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Inspiration for Today’s Devotional: “Scare Master”

If you pay attention to my reviews, you will know that I didn’t think much of this episode’s ending moral. Nevertheless, there was a “secondary” message presented at the beginning of the episode that I thought was likewise important, even if the writers didn’t necessarily intend it. Fluttershy has been terrified of Nightmare Night for years, obviously; not caring for any of the traditional “fun scares” that go along with it. And while at the end of the episode she came to the conclusion that she didn’t like scaring others, even for fun, the important thing is that she reached the conclusion based on a matter of preference and not simply because she was scared of…well, being scared on Nightmare Night.

When I thought on this episode and this week for myself, it got me to thinking about my own faith life and the role of fear inside it. Sad to say, I am one of those individuals for which fear plays a much larger factor than it should.

By nature I am a pessimist, and that makes things difficult for me in multiple ways in multiple situations. Pessimism only has one advantage that I half-jokingly refer to: things can only ever get better. 😛 But in reality it’s not a good trade-off. By always fearing the worst out of every situation, and going to the point of expecting it, I eventually get to the point of not wanting to bother with anything.

Why see that movie? It’s just going to be corny and cliche and probably something I won’t like. Why try that activity? I’ll just get sore, not be any good at it, and wish I had done something else later. Why try to make friends with that person? I’ll just be awkward and fail to hit it off with them. These are just some of the questions and “answers” I give myself as a pessimist.

Yet the ones for my Christian life are far worse. Why write a devotional this week? No one reads it and for those who do there’s nothing of value in it anyway. Why bother greeting that person at Church? It’ll just show off how awkward and less open and genuine I am. Why try that ministry? I never get along with anyone and I won’t be as good as everyone else. Why talk to that person about Jesus? I’ll just end up being preachy and not connecting with them, and I’ll end up embarrassing myself and driving them farther away.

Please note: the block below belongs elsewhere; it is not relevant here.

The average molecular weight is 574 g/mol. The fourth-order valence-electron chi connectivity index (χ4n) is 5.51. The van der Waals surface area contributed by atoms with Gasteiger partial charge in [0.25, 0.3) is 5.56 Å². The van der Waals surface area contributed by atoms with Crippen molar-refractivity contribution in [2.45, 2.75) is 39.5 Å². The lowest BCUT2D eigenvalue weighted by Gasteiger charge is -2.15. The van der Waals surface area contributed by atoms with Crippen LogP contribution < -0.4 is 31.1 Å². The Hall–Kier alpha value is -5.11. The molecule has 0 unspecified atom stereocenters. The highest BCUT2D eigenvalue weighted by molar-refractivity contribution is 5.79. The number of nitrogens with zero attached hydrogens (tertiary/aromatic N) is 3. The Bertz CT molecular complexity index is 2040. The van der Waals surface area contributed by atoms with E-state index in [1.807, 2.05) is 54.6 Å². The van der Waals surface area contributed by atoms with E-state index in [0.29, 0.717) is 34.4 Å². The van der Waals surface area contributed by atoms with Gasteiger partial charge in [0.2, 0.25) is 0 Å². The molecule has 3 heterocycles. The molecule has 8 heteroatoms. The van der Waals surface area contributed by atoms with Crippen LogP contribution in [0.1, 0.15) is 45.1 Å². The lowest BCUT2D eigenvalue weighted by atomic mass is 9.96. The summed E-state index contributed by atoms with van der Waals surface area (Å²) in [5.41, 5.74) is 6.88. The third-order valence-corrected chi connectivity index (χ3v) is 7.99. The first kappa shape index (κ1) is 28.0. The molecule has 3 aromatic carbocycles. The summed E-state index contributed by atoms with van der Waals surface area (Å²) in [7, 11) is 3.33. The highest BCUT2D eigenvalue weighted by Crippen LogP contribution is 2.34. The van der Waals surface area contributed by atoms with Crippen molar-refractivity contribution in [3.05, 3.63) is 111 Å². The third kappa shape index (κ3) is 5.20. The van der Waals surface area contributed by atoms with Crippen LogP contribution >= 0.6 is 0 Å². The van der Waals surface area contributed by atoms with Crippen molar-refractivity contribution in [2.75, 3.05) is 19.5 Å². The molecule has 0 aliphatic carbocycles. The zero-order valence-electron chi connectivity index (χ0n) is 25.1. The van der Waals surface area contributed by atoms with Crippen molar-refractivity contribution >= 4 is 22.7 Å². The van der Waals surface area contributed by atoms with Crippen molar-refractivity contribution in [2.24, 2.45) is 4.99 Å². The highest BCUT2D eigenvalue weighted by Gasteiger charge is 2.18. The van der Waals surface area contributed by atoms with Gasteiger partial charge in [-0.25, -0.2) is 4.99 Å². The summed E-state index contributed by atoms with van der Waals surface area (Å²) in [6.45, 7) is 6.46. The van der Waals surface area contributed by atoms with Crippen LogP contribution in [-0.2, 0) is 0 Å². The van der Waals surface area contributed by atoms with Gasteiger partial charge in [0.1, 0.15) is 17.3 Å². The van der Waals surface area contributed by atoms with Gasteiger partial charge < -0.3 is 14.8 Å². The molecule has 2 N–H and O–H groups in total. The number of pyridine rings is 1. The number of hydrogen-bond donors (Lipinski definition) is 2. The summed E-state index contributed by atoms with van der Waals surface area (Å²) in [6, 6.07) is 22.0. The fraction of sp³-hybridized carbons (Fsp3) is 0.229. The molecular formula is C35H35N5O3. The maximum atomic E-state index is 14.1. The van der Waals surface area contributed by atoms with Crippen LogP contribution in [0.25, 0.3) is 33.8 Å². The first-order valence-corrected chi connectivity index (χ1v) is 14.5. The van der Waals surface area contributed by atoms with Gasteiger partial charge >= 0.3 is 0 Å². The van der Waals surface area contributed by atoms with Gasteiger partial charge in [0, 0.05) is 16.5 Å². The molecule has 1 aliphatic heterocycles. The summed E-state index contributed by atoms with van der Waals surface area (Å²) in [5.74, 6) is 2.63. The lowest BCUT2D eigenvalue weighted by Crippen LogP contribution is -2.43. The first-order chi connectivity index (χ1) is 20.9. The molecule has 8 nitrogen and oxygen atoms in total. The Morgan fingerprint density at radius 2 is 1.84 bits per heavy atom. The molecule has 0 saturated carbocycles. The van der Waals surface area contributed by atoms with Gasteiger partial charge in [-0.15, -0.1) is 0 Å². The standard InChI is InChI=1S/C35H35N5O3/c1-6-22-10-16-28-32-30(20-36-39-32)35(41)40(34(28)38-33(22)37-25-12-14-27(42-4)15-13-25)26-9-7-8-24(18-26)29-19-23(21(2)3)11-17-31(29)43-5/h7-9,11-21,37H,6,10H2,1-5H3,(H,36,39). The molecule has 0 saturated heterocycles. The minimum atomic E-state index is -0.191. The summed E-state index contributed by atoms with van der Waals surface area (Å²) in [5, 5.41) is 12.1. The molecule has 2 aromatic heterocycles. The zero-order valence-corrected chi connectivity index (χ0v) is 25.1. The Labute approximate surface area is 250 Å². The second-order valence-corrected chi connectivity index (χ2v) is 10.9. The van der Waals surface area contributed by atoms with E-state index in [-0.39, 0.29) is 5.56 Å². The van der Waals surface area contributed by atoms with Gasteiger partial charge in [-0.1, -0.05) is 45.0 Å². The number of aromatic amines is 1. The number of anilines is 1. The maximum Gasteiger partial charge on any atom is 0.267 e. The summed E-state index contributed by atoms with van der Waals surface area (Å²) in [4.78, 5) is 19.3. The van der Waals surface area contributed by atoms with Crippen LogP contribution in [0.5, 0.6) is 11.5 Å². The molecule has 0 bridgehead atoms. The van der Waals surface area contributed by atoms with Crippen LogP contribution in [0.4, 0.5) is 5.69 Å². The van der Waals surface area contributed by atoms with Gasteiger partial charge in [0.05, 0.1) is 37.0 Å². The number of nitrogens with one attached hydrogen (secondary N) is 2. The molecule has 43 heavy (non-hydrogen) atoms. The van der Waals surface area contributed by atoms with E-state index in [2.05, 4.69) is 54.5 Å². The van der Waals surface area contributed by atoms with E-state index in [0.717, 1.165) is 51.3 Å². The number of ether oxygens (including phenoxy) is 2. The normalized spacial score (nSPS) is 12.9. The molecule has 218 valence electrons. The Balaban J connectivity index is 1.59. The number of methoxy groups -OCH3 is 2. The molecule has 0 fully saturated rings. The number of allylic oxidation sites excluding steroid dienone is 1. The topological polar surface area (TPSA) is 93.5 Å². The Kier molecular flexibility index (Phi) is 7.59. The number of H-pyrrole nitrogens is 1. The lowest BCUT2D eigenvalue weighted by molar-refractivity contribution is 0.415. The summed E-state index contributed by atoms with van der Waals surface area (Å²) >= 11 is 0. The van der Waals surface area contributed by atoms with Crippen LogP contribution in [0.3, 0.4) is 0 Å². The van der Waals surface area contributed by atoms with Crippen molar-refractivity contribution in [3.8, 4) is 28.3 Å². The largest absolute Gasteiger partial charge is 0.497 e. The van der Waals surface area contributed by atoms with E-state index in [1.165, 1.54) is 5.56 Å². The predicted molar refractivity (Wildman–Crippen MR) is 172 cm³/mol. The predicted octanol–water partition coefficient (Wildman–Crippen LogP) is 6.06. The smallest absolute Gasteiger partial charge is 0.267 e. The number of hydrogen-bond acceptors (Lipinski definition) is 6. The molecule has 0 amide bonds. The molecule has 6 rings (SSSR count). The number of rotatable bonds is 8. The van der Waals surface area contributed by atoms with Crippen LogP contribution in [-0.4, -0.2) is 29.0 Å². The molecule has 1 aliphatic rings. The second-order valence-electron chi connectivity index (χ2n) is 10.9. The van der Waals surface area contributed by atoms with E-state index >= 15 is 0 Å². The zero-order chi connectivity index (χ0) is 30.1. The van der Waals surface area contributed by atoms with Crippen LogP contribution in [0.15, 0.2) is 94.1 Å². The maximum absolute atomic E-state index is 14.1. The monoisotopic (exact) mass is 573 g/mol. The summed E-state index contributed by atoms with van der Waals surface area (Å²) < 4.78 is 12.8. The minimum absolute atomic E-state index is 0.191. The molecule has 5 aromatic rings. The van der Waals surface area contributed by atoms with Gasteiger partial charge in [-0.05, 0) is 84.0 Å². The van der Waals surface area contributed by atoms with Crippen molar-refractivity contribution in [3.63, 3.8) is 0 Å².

Why do I even try to be better? I’ll just relapse and sin again and be back to where I started, and just as miserable.

I’m guessing you don’t have to read much of those comments to realize that it doesn’t take long for this line of thinking, day in and day out, to make one not only be stuck never doing anything and live a rather empty life, but also feel depressed and hopeless. The default response to everything is dread and fear. Similar to Fluttershy in the early part of this episode, rather than try hard enough to enjoy herself on Nightmare Night, she just kept focusing on the worst outcome. It was small wonder that she soon wasn’t having any fun (and neither were her friends).Conversely, for the Christian, it isn’t long before they’re own faith fades to practically nothing. As Proverbs 17:22 warns: “A cheerful heart is good medicine, but a crushed spirit dries up the bones.”

This problem has been plaguing me for a while, and I’m sure there’s at least a few of you out there who have a similar problem of pessimism, constant dread and fear, and always seeing the glass as half-empty. Once it becomes a learned thought process, it’s not something that can easily be undone (as I myself am discovering).

However, I can think of no better season than the Christmas Season to try and look at the good things in the world, as well as to have the most opportunities to do some good in the world. To that end, I have resolved to start performing, just for this season, the following thought experiment:

“How would I act if I never had anything to dread or fear?”

How would I act if everything could only lead to success or, at minimum, an enjoyable experience? If nothing could get me down? If everything would have a positive impact on myself and everyone around me? If everything I tried would only lead to something good?

It may not be fully realistic, and if you’re a life-long pessimist like me it’s definitely something you have to train yourself to do, but in terms of the payoff for a few disappointments on the side, I’m anticipating a far better outlook on life, a far more energetic and hopeful demeanor toward new things, and hopefully a better Christmas season both for me and the people I touch.

Suggested Prayer: “Lord God, thank you for your Word through the prophet Jeremiah: ””For I know the plans I have for you,”’ declares the Lord, ”’plans to prosper you and not to harm you, plans to give you hope and a future.”” (Jeremiah 29:11) This Christmas season, help me to learn to cling to this Word when I am called to serve you or when you send an opportunity my way. Remind me of the blessed hope you have assured me and the future you have promised so I will more joyfully and readily step out in your Name. Gratefully in Jesus’ Name, Amen.”

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